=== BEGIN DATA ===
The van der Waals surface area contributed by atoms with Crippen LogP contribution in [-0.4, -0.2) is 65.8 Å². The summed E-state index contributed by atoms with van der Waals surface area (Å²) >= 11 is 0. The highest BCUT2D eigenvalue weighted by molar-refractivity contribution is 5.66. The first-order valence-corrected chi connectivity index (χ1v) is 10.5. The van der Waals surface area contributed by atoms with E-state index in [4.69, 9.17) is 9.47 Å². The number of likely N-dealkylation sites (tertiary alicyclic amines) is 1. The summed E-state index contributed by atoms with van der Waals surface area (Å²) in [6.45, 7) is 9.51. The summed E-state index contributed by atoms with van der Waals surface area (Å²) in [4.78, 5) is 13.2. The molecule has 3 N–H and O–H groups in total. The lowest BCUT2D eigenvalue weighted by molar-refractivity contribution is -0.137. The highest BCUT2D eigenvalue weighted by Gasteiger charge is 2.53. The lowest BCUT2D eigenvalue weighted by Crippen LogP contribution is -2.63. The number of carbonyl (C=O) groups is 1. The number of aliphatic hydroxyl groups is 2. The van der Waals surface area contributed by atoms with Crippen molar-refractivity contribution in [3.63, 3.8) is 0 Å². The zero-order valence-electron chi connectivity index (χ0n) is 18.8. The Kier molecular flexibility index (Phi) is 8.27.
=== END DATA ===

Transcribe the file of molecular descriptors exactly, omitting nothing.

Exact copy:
The van der Waals surface area contributed by atoms with Crippen LogP contribution in [-0.4, -0.2) is 65.8 Å². The summed E-state index contributed by atoms with van der Waals surface area (Å²) >= 11 is 0. The highest BCUT2D eigenvalue weighted by molar-refractivity contribution is 5.66. The first-order valence-corrected chi connectivity index (χ1v) is 10.5. The van der Waals surface area contributed by atoms with E-state index in [4.69, 9.17) is 9.47 Å². The number of likely N-dealkylation sites (tertiary alicyclic amines) is 1. The summed E-state index contributed by atoms with van der Waals surface area (Å²) in [6.45, 7) is 9.51. The summed E-state index contributed by atoms with van der Waals surface area (Å²) in [4.78, 5) is 13.2. The molecule has 3 N–H and O–H groups in total. The lowest BCUT2D eigenvalue weighted by molar-refractivity contribution is -0.137. The highest BCUT2D eigenvalue weighted by Gasteiger charge is 2.53. The lowest BCUT2D eigenvalue weighted by Crippen LogP contribution is -2.63. The number of carbonyl (C=O) groups is 1. The number of aliphatic hydroxyl groups is 2. The van der Waals surface area contributed by atoms with Crippen molar-refractivity contribution in [3.63, 3.8) is 0 Å². The zero-order valence-electron chi connectivity index (χ0n) is 18.8. The Kier molecular flexibility index (Phi) is 8.27.